The Medicaid and Medicare programs establish eligibility standards and benefits packages and guarantee that funding will be available to all who are eligible. The CARE Act is a discretionary program. The funding varies not with the level of need, but with the amount of funding provided each year by Congress and supplemented by the states. Consequently, the CARE Act does not guarantee that any individual will receive a single covered service. This can be problematic because the goal of HIV treatment is to develop on-going stable access to health care services. Fluctuations in funding may limit access to services such as prescription drugs, as well as services such as dental care and nutrition services, which are not always viewed as critical health care services and are frequently not covered by other public or private health care programs.

One solution to the challenge of un- stable financing would be to change the financing structure of the CARE Act to an entitlement program. This is unlikely to happen in the current fiscal environment. Nonetheless, policymakers can focus on developing strategies to maximize Medicaid and Medicare coverage.


Significant progress has been made in responding to the HIV epidemic in the United States. Over the past two decades, the national commitment to providing resources for HIV care and treatment has grown. As the HIV epidemic evolves, it will be important to identify the resources needed to support people living with HIV/ AIDS and to ensure that services and supports provided match the needs and preferences of the population of people living with HIV/AIDS.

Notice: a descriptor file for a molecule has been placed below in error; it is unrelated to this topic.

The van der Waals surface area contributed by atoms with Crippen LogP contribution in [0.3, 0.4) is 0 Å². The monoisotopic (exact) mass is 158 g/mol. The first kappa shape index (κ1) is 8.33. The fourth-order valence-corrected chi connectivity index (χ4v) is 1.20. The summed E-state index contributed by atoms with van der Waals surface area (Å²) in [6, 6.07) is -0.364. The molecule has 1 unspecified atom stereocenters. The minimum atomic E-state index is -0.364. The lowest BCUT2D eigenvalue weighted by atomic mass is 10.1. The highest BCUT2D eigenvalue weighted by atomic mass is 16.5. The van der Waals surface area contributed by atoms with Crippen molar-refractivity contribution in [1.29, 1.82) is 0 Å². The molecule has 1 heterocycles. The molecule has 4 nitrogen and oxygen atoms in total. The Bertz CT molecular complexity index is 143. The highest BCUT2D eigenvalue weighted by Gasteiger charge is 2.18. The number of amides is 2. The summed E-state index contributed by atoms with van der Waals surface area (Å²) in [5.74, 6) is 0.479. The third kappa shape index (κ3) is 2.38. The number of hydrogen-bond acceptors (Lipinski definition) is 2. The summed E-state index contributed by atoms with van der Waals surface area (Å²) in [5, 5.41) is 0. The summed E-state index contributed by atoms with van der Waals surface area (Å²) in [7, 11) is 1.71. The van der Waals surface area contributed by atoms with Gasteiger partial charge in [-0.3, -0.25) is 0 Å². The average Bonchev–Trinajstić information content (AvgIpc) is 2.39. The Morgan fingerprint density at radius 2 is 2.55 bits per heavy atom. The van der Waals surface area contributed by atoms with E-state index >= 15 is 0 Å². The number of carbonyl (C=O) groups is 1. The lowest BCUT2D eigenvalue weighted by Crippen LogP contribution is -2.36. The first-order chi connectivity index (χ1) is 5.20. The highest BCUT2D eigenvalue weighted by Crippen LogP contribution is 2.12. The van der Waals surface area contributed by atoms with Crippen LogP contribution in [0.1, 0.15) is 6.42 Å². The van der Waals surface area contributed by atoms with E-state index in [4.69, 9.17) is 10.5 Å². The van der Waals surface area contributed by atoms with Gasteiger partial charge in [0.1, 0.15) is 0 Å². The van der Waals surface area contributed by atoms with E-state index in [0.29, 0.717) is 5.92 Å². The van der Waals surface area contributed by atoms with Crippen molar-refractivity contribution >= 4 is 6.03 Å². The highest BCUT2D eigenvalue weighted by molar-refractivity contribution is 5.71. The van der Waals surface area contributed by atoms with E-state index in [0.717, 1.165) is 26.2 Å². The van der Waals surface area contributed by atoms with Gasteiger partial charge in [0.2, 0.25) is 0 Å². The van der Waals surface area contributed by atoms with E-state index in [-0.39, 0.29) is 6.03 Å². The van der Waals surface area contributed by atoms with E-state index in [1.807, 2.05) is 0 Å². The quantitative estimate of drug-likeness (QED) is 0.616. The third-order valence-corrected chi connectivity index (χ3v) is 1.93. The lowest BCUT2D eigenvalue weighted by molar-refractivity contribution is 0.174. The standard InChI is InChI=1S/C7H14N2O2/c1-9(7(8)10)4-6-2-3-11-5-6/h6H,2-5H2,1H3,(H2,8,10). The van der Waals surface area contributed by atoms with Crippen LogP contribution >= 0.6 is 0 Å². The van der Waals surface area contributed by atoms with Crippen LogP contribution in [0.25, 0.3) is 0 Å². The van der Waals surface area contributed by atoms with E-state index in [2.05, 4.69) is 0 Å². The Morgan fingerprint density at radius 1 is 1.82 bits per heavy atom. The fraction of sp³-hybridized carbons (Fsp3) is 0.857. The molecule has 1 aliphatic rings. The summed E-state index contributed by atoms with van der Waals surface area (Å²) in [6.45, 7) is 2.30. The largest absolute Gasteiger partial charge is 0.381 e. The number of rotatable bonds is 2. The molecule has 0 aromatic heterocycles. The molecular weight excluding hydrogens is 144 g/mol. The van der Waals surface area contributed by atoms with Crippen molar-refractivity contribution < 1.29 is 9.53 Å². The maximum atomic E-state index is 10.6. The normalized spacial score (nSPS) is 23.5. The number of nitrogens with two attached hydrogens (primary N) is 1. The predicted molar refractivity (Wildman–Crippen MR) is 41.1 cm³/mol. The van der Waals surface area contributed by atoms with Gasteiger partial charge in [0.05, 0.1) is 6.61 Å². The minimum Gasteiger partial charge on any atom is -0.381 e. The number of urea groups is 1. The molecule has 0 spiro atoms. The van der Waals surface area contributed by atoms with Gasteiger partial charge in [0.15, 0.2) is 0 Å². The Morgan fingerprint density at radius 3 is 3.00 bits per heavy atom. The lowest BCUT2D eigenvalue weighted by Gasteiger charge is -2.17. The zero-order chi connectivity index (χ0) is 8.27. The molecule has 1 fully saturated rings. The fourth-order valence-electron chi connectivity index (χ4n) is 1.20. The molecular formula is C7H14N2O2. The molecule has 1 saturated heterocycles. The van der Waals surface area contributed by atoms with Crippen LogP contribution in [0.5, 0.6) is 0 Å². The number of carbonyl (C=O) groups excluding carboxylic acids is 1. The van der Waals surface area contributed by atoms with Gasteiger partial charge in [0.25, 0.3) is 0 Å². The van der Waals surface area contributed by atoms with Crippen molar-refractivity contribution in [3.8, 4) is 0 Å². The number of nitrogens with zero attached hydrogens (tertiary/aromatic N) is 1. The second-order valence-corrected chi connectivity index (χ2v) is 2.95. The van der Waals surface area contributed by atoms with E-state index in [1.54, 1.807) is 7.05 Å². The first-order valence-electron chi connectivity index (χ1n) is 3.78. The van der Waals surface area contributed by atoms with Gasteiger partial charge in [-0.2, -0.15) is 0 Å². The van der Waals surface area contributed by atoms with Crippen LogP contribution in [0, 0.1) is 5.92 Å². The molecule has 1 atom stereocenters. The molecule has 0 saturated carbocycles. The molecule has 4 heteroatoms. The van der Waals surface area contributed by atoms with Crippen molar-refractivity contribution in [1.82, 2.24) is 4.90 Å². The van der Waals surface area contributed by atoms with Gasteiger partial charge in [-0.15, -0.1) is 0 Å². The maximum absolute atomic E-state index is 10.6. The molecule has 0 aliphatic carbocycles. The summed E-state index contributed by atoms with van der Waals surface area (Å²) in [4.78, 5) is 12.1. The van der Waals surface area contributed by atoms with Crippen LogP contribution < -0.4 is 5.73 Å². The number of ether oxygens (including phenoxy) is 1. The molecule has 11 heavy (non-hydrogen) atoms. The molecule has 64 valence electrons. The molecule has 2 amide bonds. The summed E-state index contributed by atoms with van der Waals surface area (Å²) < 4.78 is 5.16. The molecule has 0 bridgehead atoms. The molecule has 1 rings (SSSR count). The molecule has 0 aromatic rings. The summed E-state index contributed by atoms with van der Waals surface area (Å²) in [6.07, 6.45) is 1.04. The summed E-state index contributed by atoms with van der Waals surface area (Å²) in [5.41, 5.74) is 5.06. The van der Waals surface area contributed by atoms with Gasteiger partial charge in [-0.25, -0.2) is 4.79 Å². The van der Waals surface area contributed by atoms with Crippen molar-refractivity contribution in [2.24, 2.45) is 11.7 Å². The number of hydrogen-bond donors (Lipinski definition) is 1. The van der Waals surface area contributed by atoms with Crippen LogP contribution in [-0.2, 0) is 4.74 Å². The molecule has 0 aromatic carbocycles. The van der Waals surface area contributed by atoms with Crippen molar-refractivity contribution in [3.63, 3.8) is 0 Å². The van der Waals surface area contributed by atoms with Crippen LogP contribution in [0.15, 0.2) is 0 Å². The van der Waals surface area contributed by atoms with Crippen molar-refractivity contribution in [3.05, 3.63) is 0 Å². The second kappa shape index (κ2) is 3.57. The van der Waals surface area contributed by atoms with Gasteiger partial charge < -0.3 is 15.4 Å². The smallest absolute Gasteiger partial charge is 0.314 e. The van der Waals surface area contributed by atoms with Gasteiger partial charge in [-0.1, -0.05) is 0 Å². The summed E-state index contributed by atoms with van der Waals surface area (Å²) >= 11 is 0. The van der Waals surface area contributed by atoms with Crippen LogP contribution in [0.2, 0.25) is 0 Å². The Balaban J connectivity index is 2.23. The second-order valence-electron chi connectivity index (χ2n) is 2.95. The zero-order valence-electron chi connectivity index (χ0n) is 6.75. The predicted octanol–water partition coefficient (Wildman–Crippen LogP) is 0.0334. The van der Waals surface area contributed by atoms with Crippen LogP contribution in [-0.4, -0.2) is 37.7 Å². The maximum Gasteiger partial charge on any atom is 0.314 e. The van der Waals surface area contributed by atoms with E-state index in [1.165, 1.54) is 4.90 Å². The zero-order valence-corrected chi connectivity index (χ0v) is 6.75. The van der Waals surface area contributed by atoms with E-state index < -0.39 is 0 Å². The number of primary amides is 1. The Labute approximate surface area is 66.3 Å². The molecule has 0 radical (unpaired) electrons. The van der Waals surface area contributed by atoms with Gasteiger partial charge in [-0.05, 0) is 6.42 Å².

1. Alagiri, P., T. Summers, and J. Kates, Spending on the HIV/AIDS Epidemic, Henry J. Kaiser Family Foundation, July 2002.

2. Lee, H.K., et al., “HIV-1 in Inpatients,” Hospital and Community Psychiatry, 43, 181-182, 1995.

3. Youth and HIV/AIDS 2000: A New American Agenda, White House Office of National AIDS Policy, September 2000.



6. Social Security Administration and Department of Health and Human Services.

7. Monthly Statistical Snapshot, March 2003, Social Security Administration.

8. Omnibus Budget Reconciliation Act of 1986 (P.L. 99-509).

9. Aged, Blind, and Disabled Medicaid Eligibility Survey, National Association of State Medicaid Directors, October 2001. Note: This includes two states that use the poverty-level expansion but have set an income standard above the SSI level, but below the poverty level.

10. See revised ¤ 1902(r)(2) regulations. State Medicaid Director Letter, #01-007, January 10, 2001.

11. Smith, V., K. Gifford, R. Ramesh, and V. Wacchino, Medicaid Spending Growth: A 50-State Update for Fiscal Year 2003, Kaiser Commission on Medicaid and the Uninsured, January 2003.

12. Ibid.

13. Davis, M.D., C. Aldridge, J. Kates, and L. Chou, National ADAP Monitoring Project: Annual Report, Henry J. Kaiser Family Foundation, April 2003.

14. Ibid.


This is the second in a series of Issue Briefs on Challenges for the 21st Century: Chronic and Disabling Conditions. This series is supported by a grant from the Robert Wood Johnson Foun-dation. The Issue Briefs accompany the Center’s ongoing series of Data Profiles in the same series. Jeffrey S. Crowley wrote this Issue Brief.

The Center on an Aging Society is a non-partisan policy group located at Georgetown University’s Institute for Health Care Research and Policy. The Center studies the impact of demographic changes on public and private institutions and on the financial and health security of families and people of all ages.